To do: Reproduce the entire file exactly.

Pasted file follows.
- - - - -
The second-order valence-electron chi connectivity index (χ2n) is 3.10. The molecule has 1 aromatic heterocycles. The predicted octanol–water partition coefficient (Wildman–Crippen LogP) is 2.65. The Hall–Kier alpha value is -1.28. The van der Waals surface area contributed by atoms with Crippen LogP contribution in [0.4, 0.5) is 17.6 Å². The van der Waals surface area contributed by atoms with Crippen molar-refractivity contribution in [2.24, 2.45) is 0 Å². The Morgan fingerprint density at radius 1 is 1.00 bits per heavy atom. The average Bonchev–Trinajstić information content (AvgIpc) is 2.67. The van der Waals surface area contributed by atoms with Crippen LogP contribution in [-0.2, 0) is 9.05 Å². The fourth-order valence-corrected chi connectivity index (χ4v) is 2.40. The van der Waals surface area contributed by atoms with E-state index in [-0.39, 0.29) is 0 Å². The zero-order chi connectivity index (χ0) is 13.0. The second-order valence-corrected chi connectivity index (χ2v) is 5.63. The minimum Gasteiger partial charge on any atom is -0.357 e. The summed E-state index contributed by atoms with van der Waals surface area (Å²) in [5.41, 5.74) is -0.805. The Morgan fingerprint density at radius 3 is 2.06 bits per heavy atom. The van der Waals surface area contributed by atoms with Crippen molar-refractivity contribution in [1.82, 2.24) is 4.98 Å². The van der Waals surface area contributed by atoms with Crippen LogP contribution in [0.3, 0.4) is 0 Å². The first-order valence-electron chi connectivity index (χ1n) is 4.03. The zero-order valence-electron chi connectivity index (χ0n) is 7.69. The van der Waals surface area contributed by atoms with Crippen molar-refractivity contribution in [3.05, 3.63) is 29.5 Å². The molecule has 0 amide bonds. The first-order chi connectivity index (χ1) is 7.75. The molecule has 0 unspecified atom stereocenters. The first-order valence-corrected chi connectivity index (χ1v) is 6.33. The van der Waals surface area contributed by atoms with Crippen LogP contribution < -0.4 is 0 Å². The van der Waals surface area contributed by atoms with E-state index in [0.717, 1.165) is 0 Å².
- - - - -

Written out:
The second-order valence-electron chi connectivity index (χ2n) is 3.10. The molecule has 1 aromatic heterocycles. The predicted octanol–water partition coefficient (Wildman–Crippen LogP) is 2.65. The Hall–Kier alpha value is -1.28. The van der Waals surface area contributed by atoms with Crippen LogP contribution in [0.4, 0.5) is 17.6 Å². The van der Waals surface area contributed by atoms with Crippen molar-refractivity contribution in [2.24, 2.45) is 0 Å². The Morgan fingerprint density at radius 1 is 1.00 bits per heavy atom. The average Bonchev–Trinajstić information content (AvgIpc) is 2.67. The van der Waals surface area contributed by atoms with Crippen LogP contribution in [-0.2, 0) is 9.05 Å². The fourth-order valence-corrected chi connectivity index (χ4v) is 2.40. The van der Waals surface area contributed by atoms with E-state index in [-0.39, 0.29) is 0 Å². The zero-order chi connectivity index (χ0) is 13.0. The second-order valence-corrected chi connectivity index (χ2v) is 5.63. The minimum Gasteiger partial charge on any atom is -0.357 e. The summed E-state index contributed by atoms with van der Waals surface area (Å²) in [5.41, 5.74) is -0.805. The Morgan fingerprint density at radius 3 is 2.06 bits per heavy atom. The van der Waals surface area contributed by atoms with Crippen molar-refractivity contribution in [1.82, 2.24) is 4.98 Å². The van der Waals surface area contributed by atoms with Crippen LogP contribution in [0.3, 0.4) is 0 Å². The first-order valence-electron chi connectivity index (χ1n) is 4.03. The zero-order valence-electron chi connectivity index (χ0n) is 7.69. The van der Waals surface area contributed by atoms with Crippen molar-refractivity contribution in [3.05, 3.63) is 29.5 Å². The molecule has 0 amide bonds. The first-order chi connectivity index (χ1) is 7.75. The molecule has 0 unspecified atom stereocenters. The first-order valence-corrected chi connectivity index (χ1v) is 6.33. The van der Waals surface area contributed by atoms with Crippen LogP contribution < -0.4 is 0 Å². The van der Waals surface area contributed by atoms with E-state index in [0.717, 1.165) is 0 Å².